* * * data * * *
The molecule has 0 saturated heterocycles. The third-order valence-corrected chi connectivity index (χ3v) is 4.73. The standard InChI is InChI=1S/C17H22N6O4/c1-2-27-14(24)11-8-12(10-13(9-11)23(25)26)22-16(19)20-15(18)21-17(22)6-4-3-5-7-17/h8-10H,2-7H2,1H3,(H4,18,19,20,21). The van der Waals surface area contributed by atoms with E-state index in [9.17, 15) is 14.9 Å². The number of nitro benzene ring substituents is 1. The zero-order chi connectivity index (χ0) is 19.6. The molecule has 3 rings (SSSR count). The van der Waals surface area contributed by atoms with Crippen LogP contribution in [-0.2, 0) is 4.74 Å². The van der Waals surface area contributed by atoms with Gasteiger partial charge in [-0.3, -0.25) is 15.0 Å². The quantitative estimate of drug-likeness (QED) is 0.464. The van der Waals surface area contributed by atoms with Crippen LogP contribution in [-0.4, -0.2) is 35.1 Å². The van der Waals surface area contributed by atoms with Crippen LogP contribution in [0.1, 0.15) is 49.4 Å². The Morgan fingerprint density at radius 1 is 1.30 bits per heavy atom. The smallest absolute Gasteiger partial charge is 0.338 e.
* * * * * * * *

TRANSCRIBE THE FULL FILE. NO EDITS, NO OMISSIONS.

The molecule has 0 saturated heterocycles. The third-order valence-corrected chi connectivity index (χ3v) is 4.73. The standard InChI is InChI=1S/C17H22N6O4/c1-2-27-14(24)11-8-12(10-13(9-11)23(25)26)22-16(19)20-15(18)21-17(22)6-4-3-5-7-17/h8-10H,2-7H2,1H3,(H4,18,19,20,21). The van der Waals surface area contributed by atoms with E-state index in [9.17, 15) is 14.9 Å². The number of nitro benzene ring substituents is 1. The zero-order chi connectivity index (χ0) is 19.6. The molecule has 3 rings (SSSR count). The van der Waals surface area contributed by atoms with Crippen LogP contribution in [-0.2, 0) is 4.74 Å². The van der Waals surface area contributed by atoms with Gasteiger partial charge in [-0.3, -0.25) is 15.0 Å². The quantitative estimate of drug-likeness (QED) is 0.464. The van der Waals surface area contributed by atoms with Crippen LogP contribution in [-0.4, -0.2) is 35.1 Å². The van der Waals surface area contributed by atoms with Crippen LogP contribution in [0.1, 0.15) is 49.4 Å². The Morgan fingerprint density at radius 1 is 1.30 bits per heavy atom. The smallest absolute Gasteiger partial charge is 0.338 e.